Screening Seniors for Fitness to Drive

As the mercury drops and perhaps a few snowflakes have already landed, it’s time to inspect the family vehicles to ensure they are ready for winter driving.  Besides a good tread on tires, plenty of winter washer fluid, and an ice scraper, it’s also important for loved ones to ensure their elderly relatives are safe behind the wheel. 

According to a recent McMaster Optimal Aging Portal post, driving is a complex activity that requires the integration of visual, cognitive, physical, and perceptual skills.  Although driving for many older adults is important to maintain independence and mobility, changes in health may indicate a need for driving ability screening.  Vision or hearing impairment and diminishing motor skills can also affect a senior’s ability to drive safely.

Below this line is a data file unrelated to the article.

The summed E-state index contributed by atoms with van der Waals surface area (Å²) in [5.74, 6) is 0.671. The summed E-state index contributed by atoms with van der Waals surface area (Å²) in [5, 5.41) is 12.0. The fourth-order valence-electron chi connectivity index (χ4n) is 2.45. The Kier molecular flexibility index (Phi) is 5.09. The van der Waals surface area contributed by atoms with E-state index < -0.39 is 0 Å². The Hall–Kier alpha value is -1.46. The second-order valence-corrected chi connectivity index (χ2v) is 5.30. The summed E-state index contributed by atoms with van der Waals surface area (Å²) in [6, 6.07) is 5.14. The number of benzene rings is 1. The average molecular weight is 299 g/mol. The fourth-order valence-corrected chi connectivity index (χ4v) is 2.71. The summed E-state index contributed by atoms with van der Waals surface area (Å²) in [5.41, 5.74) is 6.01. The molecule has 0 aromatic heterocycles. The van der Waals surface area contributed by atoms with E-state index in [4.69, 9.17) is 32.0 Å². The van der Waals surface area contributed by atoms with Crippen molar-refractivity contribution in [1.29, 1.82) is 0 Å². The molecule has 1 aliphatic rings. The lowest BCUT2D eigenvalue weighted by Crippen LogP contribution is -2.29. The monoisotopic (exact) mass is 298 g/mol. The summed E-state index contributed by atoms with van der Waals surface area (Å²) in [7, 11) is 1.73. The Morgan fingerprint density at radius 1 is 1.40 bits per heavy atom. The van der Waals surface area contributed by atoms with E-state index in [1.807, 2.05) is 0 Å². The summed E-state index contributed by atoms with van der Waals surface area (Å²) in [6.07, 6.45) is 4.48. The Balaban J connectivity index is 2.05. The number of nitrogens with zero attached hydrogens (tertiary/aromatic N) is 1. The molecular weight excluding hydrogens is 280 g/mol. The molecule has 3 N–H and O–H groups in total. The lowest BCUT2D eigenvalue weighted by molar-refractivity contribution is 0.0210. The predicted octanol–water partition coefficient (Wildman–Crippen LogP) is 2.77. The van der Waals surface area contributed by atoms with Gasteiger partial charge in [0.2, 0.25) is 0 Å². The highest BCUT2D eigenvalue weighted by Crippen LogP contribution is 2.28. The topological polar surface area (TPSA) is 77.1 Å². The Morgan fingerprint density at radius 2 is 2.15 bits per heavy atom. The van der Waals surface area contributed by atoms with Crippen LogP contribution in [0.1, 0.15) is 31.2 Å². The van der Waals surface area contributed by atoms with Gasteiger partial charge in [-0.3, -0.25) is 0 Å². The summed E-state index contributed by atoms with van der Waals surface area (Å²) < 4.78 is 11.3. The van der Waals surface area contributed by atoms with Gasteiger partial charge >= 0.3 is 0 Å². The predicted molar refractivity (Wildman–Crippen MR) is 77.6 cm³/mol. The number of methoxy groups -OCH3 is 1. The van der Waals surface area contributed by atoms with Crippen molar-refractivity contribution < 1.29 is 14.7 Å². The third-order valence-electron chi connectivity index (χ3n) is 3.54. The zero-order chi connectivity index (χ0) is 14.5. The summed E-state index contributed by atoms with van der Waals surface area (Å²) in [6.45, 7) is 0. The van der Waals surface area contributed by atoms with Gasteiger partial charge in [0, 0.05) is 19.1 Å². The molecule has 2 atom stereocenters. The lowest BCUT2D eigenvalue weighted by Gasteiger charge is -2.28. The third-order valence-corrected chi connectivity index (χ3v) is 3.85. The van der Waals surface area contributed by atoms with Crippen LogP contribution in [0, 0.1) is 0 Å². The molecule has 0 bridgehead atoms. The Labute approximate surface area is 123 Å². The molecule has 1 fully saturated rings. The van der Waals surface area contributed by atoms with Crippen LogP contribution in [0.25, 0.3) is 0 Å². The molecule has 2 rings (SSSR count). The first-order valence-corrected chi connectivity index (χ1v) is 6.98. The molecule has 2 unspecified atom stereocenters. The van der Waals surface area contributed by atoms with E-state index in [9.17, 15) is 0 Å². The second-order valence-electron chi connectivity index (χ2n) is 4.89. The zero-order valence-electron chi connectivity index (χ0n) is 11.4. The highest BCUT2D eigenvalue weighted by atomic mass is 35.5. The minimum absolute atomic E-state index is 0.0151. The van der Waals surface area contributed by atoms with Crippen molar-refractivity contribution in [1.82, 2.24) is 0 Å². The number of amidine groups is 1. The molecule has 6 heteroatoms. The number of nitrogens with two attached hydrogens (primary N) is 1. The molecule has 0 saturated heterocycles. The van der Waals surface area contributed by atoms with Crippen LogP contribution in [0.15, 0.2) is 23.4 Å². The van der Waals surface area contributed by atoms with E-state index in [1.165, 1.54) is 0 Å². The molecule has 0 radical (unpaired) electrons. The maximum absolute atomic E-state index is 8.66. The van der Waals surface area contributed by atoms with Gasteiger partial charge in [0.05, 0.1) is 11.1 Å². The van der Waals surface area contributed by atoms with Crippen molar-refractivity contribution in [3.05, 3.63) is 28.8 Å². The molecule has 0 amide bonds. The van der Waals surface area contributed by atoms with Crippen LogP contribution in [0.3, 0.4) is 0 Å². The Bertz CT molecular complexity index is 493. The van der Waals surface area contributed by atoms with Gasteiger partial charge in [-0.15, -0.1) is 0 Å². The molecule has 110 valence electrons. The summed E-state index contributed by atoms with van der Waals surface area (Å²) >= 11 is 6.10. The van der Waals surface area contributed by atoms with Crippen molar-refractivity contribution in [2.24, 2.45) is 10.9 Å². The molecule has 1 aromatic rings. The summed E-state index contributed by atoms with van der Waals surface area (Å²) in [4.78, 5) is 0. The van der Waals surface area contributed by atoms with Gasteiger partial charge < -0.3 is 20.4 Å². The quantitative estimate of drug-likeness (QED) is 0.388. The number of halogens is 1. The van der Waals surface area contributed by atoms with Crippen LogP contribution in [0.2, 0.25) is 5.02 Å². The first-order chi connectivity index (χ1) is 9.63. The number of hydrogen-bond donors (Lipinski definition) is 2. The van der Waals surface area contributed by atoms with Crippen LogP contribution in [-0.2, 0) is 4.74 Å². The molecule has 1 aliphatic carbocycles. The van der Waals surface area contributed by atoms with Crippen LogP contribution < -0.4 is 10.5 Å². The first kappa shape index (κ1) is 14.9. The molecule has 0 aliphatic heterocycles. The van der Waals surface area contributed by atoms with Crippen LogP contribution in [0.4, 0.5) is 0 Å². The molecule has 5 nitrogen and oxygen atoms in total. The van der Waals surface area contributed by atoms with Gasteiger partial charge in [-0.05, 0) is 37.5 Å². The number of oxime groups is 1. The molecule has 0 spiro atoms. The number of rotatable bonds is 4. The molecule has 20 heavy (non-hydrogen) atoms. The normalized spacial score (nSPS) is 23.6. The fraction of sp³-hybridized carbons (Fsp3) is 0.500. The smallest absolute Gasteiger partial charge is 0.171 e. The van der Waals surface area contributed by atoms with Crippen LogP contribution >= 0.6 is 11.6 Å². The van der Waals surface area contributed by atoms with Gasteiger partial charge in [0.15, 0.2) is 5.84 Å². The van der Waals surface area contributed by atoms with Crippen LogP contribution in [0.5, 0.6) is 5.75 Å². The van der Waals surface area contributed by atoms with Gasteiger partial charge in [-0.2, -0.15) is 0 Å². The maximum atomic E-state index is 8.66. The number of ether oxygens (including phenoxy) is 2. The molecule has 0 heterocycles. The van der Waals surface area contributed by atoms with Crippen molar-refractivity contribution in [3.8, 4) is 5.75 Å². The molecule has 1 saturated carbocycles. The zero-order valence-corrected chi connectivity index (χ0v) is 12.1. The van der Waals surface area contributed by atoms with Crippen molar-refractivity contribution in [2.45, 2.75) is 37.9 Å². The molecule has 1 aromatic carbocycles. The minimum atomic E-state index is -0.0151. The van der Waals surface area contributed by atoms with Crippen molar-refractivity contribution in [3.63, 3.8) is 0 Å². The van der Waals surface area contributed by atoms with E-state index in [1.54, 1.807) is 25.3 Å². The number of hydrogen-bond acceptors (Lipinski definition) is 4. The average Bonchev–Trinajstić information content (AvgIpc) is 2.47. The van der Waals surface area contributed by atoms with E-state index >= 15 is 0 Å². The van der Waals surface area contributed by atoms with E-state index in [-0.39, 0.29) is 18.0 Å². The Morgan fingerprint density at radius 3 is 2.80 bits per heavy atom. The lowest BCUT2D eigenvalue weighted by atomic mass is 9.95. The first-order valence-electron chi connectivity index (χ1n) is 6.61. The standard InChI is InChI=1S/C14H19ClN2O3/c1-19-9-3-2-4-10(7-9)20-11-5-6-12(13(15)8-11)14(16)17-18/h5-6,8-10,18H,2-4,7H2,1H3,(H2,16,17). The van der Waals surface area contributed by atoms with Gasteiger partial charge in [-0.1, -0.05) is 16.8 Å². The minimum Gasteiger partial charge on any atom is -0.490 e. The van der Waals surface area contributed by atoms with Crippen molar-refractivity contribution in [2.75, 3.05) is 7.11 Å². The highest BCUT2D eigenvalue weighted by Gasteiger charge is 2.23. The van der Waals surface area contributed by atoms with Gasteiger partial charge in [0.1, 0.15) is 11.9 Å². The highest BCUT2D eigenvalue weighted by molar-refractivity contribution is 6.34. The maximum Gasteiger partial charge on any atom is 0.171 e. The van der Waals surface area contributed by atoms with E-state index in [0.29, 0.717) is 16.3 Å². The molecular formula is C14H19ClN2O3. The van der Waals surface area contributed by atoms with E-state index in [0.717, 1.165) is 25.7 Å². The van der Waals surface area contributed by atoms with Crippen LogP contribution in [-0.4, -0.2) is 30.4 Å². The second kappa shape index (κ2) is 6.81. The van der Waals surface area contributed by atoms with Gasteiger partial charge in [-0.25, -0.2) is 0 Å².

Although seniors who drive tend to have greater social involvement, frail older adults are also more likely to be killed or seriously injured in a vehicle accident.  Cognitive impairment, evaluated by a doctor, can negatively affect one’s ability to drive safely.  The Clock-Drawing Test, which is now part of Ontario’s Senior Driver Renewal Program for drivers over the age of 80, can quickly screen older drivers and indicate if further investigation due to cognitive changes is warranted. 

With the number of older adults rapidly rising, there will be more drivers over the age of 65 on the roads.  In Ontario alone, it is anticipated that the number of drivers with dementia will double, reaching 100,000 by 2028.  Effectively screening for cognitive decline and assessing fitness to drive is an important issue of public safety for health professionals and licensing agencies. 

For more information about winter driving, follow this link to the government of Ontario’s Driving and Roads webpage.   Older drivers can brush up on their skills by taking a defensive driver course online.  After many months of socially distancing at home during the pandemic, we could all probably use a refresher!